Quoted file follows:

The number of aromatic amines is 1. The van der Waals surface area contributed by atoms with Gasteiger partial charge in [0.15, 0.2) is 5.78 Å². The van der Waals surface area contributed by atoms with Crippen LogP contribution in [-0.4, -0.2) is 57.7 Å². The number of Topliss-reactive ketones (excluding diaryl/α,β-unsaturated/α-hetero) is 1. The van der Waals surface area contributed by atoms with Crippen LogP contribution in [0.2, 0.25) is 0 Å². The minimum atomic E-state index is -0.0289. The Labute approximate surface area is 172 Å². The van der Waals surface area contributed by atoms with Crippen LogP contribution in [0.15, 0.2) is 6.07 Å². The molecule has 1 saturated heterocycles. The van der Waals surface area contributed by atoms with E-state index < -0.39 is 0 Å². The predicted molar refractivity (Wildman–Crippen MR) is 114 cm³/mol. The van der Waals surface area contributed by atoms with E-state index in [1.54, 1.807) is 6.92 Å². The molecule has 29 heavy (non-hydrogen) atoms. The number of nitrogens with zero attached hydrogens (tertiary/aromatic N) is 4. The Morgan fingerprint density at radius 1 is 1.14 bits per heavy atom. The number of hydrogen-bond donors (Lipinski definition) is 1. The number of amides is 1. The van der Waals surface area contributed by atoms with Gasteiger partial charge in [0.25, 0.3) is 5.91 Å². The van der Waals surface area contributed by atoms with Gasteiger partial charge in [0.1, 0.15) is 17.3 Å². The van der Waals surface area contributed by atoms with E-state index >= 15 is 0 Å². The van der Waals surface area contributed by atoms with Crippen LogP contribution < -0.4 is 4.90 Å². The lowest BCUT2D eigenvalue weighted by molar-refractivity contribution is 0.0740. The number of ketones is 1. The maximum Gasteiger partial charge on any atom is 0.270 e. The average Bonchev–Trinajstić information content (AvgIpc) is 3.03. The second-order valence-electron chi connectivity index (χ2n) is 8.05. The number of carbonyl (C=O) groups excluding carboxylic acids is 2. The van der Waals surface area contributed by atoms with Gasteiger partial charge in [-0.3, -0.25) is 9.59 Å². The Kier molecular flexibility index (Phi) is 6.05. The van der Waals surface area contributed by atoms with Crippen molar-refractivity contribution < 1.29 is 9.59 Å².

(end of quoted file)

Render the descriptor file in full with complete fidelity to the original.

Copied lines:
The number of aromatic amines is 1. The van der Waals surface area contributed by atoms with Gasteiger partial charge in [0.15, 0.2) is 5.78 Å². The van der Waals surface area contributed by atoms with Crippen LogP contribution in [-0.4, -0.2) is 57.7 Å². The number of Topliss-reactive ketones (excluding diaryl/α,β-unsaturated/α-hetero) is 1. The van der Waals surface area contributed by atoms with Crippen LogP contribution in [0.2, 0.25) is 0 Å². The minimum atomic E-state index is -0.0289. The Labute approximate surface area is 172 Å². The van der Waals surface area contributed by atoms with Crippen LogP contribution in [0.15, 0.2) is 6.07 Å². The molecule has 1 saturated heterocycles. The van der Waals surface area contributed by atoms with E-state index < -0.39 is 0 Å². The predicted molar refractivity (Wildman–Crippen MR) is 114 cm³/mol. The van der Waals surface area contributed by atoms with E-state index in [1.54, 1.807) is 6.92 Å². The molecule has 29 heavy (non-hydrogen) atoms. The number of nitrogens with zero attached hydrogens (tertiary/aromatic N) is 4. The Morgan fingerprint density at radius 1 is 1.14 bits per heavy atom. The number of hydrogen-bond donors (Lipinski definition) is 1. The number of amides is 1. The van der Waals surface area contributed by atoms with Gasteiger partial charge in [0.25, 0.3) is 5.91 Å². The van der Waals surface area contributed by atoms with Gasteiger partial charge in [0.1, 0.15) is 17.3 Å². The van der Waals surface area contributed by atoms with E-state index >= 15 is 0 Å². The van der Waals surface area contributed by atoms with Crippen LogP contribution < -0.4 is 4.90 Å². The lowest BCUT2D eigenvalue weighted by molar-refractivity contribution is 0.0740. The number of ketones is 1. The maximum Gasteiger partial charge on any atom is 0.270 e. The average Bonchev–Trinajstić information content (AvgIpc) is 3.03. The second-order valence-electron chi connectivity index (χ2n) is 8.05. The number of carbonyl (C=O) groups excluding carboxylic acids is 2. The van der Waals surface area contributed by atoms with Gasteiger partial charge in [-0.3, -0.25) is 9.59 Å². The Kier molecular flexibility index (Phi) is 6.05. The van der Waals surface area contributed by atoms with Crippen molar-refractivity contribution < 1.29 is 9.59 Å².